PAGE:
Adafruit is an online store synonymous with the word maker. They sell electronic parts and kits to make gadgets that in most cases you can buy fully built. For example their MintyBoost is a $20 AA to USB charger you make yourself and it doesn’t work on all phones. For $5, You can buy an already-assembled similar gadget on Ebay (screenshot).
Another example is this $10 WiFi adapter designed to work with Linux systems like the Raspberry Pi and the BeagleBone Black. A quick search on Ebay for the chipset, 8188CUS, shows one for about $3 including shipping. With Adafruit you pay extra for shipping which starts at around $5.
I understand that Adafruit has to make a profit and, unlike most Ebay sellers, has fast shipping with easy returns and exchanges. However, that doesn’t justify 3x – 4x markups. If an Ebay item does not work as advertised then I’d simply order another one, it is very unlikely I’d get 3 or 4 bad ones in a row. Plus the threat of a PayPal charge-back coupled a bad review and subsequent loss in sales keeps most Ebay sellers honest.
So how can the frugal semi-literate techie work around these incredibly high markups?
Look on Ebay. Find the actual part number and search for it on Ebay. You’ll be surprised at what you find. Ebay sellers often include shipping and sometimes throw in extras. For example right now Adafruit has the Raspberry Pi 2 for $40. The Ebay seller loverpi has the Pi 2 for **$38 **(screenshot), with two heatsinks for overclocking, a two year warranty, and includes shipping.
Make your own. Judicious reverse engineering often reveals what is on an Adafruit board and it helps that they open-source many of their designs. Building them is somewhat tricky – many of Adafruit’s PCBs can be replicated on a prototype board. For PCB designs under 10x10cm you can easily get 10 PCBs through DirtyPcbs at $15 for 5x5cm or $25 for 10x10cm.
Find alternatives. Adafruit has some neat stuff. For example this potentiometer with a big knob is nice. But, Ebay seller cell.expert has 10 potentiometers for $1 with free shipping (screenshot). You could have a 90% fail rate and still come out ahead. For that price I’ll get a tiny screwdriver set from the dollar store to turn that screw!
I used to live in a small space and didn’t have the space for a desk as well as a chair. While walking around at Ikea one day, I noticed they have a very versatile shelving system called IVAR. IVAR comes in two sizes, about 35×20 inches or 19×12 inches, and in a variety of heights.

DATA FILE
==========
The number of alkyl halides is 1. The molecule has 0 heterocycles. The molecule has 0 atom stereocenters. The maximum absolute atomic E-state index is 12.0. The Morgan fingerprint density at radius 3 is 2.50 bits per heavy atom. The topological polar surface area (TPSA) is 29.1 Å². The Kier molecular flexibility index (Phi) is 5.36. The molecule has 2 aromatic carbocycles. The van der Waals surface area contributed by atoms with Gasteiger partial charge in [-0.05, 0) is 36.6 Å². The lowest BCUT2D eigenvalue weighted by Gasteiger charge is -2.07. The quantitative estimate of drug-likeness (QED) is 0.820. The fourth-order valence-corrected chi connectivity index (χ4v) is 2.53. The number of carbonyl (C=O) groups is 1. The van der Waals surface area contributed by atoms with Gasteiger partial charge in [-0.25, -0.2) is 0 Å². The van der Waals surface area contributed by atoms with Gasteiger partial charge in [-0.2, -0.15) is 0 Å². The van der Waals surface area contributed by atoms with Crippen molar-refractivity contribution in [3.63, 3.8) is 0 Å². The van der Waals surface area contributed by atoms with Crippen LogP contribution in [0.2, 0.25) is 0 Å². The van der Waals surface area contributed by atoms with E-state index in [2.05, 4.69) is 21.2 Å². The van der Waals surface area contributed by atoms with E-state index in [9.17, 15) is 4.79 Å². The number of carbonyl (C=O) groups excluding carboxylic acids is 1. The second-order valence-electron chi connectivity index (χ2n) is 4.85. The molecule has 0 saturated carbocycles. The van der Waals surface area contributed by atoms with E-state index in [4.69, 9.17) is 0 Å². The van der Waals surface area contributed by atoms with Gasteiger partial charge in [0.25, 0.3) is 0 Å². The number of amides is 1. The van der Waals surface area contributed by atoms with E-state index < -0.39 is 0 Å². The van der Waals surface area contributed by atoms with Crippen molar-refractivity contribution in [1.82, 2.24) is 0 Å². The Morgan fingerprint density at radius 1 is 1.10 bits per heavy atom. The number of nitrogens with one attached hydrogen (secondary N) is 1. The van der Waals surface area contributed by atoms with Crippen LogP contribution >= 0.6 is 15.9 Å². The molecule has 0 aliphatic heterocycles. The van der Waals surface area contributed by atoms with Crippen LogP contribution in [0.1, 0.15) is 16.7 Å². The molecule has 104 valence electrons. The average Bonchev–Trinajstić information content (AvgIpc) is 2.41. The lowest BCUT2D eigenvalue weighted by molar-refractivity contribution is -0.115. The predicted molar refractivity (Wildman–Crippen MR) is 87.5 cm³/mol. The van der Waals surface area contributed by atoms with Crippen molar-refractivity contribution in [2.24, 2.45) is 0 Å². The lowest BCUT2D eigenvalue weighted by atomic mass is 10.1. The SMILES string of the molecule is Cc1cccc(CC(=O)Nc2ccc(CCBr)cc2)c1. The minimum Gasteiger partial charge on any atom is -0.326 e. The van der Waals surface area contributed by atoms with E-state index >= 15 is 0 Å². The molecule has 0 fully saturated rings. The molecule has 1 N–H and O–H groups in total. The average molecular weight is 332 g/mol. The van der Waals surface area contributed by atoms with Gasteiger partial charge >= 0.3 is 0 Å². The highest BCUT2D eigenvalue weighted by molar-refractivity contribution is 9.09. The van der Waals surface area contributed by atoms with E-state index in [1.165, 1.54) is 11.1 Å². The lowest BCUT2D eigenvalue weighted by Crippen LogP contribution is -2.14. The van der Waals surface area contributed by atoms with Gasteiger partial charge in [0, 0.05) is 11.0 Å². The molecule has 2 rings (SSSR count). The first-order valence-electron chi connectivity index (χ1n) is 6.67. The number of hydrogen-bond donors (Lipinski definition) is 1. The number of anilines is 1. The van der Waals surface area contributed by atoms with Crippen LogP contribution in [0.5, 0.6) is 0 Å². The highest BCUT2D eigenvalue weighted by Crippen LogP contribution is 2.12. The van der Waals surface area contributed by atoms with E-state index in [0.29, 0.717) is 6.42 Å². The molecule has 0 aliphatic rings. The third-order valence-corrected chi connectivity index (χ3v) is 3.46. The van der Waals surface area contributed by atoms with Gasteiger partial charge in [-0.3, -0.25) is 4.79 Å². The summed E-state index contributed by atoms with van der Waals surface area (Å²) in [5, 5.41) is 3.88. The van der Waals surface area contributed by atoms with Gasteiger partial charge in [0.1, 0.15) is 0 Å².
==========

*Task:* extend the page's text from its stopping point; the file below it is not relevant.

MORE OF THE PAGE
I decided to try out the smaller one, the 19×12 inch version, for a standing desk. I found they are good for storage, but also make excellent standing desks. Besides the sizes, you can also choose how many shelves you want. I got a 5-shelf version for about $70, similar to the one Ikea shows on their page here. For stability I opted for two X-supports instead of the recommended single X-support. The shelves are adjustable in about 1/2 inch increments so you can easily set them up to match your height and arm length.
I put my monitor on the top shelf and keyboard and mouse on a second shelf adjusted for my arm height. my laptop and power strip go on the fourth shelf. With all that, I still have two more shelves for storage or additional computer peripherals. I put a Novaform memory foam mat on the floor to help with fatigue.
There are a couple drawbacks though. It is hard to see the keyboard since it is hidden by the shelf supporting the monitor. But that isn’t a big problem if you are a touch typist and only need to look at the keyboard occasionally. The small shelf isn’t wide enough for a full size keyboard and a mouse. Luckily I have a 10-keyless Deck Keyboard. You can also get by with putting the mouse on the top shelf with the monitor.
Removing the shelves takes a lot of force and one of the shelves developed a crack during dis-assembly for my last move. I don’t think the IVAR shelves can take a lot of moving around. The shelf, typical of Ikea quality, is stable for vertical forces but, despite the X-supports, a wobbly when pushed forward or backwards.
One assembly ‘hack’ is to flip the legs over so the big gap is at the top, basically to do the opposite of what Ikea shows on this page. This way you have more room under your monitor for adjustment.
Overall it is a decent deal for $70 considering regular stand-up desks can cost $200 and up, require much more space, and don’t have as many storage options.
A picture of my setup